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  • Writer's pictureAlex First

The Old Oak (MA) - 113 minutes

Xenophobia is at the heart of The Old Oak, the 15th collaboration between director Ken Loach and writer Paul Laverty.


The title is the name of a pub in the northeast of England – a popular watering hole – that has seen better days.


It is operated by down-to-earth publican TJ Ballantyne (Dave Turner), who is struggling to make ends meet, like most residents of the impoverished town.


It has never recovered since the demise of the mining industry.


It is 2016. An influx of Syrian refugees is not welcomed, adds pressure and changes the dynamic.


One of them is a respectful young woman, Yara (Ebla Mari), who speaks good English.

She learned the language while volunteering to help foreign nurses as she and her family lived in a refugee camp for two years, after escaping her war-torn nation.


Her father – who was a tailor – was taken by the state-sponsored militia and is now missing, presumed dead.


Yara’s most prized possession is the camera that her dad gave her.


Upon exiting the bus on arrival in her new home, it is taken, toyed with and broken by an outspoken local upset that she had taken a photo of him from the bus window.


That sets in train a chain of events that sees kindhearted, but determined Yara interact with and befriend TJ … and eventually many others in town.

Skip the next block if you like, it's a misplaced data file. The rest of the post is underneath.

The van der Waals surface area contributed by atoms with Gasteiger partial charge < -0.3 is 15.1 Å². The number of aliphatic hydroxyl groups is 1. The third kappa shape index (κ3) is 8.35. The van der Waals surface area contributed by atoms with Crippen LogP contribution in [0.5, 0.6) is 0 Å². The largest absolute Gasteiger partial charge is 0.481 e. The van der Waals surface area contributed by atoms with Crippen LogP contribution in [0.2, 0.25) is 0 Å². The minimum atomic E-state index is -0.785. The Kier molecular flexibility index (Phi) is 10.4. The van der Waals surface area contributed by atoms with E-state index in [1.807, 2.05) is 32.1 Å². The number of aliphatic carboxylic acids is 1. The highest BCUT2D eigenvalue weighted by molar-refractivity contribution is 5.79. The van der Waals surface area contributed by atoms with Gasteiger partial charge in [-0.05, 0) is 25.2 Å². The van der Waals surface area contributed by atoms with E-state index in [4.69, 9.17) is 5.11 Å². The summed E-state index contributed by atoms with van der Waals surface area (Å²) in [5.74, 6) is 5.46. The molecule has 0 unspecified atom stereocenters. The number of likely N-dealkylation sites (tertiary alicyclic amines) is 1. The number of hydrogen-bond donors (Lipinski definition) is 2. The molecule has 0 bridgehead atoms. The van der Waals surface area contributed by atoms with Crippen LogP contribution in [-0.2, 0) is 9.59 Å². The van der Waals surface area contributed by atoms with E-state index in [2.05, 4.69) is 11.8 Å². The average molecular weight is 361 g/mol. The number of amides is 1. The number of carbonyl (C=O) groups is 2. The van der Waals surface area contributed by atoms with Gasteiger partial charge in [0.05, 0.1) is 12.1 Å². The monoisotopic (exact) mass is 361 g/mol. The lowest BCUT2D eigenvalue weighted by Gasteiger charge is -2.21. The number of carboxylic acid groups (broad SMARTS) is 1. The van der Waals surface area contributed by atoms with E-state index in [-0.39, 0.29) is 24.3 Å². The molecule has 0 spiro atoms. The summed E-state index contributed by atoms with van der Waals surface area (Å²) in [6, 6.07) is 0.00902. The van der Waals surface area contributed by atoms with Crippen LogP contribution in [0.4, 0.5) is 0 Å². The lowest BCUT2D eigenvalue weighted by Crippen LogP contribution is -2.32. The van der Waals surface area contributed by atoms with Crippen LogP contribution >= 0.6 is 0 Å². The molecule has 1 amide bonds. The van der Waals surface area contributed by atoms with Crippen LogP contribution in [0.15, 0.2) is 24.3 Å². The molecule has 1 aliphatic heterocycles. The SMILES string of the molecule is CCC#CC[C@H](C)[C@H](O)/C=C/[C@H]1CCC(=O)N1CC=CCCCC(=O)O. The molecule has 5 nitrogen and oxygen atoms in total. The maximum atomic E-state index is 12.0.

In doing so, TJ cops the ire of many of the bar’s regulars, including a mate he went to school with.


The fallout bubbles over after TJ agrees to fix up the pub’s shabby backroom, which has laid dormant for 20 years.


The purpose of doing so is to facilitate integration, but it comes at a cost.


As the movie unfolds, we find out more about Yara’s family and TJ’s own personal struggles.


Gritty, working-class films best describe Ken Loach’s body of work and so it is with The Old Oak.


It is a movie that tugs at the heartstrings, presenting both hardship and hope.


The key characters are well established.

Dave Turner is a natural as a man who has had to turn his life around, but nearly didn’t make it.


Although, admittedly, I struggled to reconcile that narrative thread with the empathetic soul that we see.

Ebla Mari, too, makes a favourable impression as the measured Syrian who wants the best for everyone.


Hers is a rather low-key portrayal of a woman who has experienced much pain and heartbreak.


Claire Rodgerson impresses as the enthusiastic Laura who works with Yara and TJ to propagate the Syrians’ integration into the community.


While I appreciated and was moved by The Old Oak, I could feel myself being manipulated.


I could foretell the chess pieces being shifted for dramatic effect, which I wish I couldn’t.


Mind you, don’t take that to mean that I question the film’s intent or the focus on the evocative subject matter, which I applaud.


The Old Oak remains emotionally wrought throughout and carries a message of the benefits of integration and solidarity.


Rated MA, it scores a 6½ to 7 out of 10.


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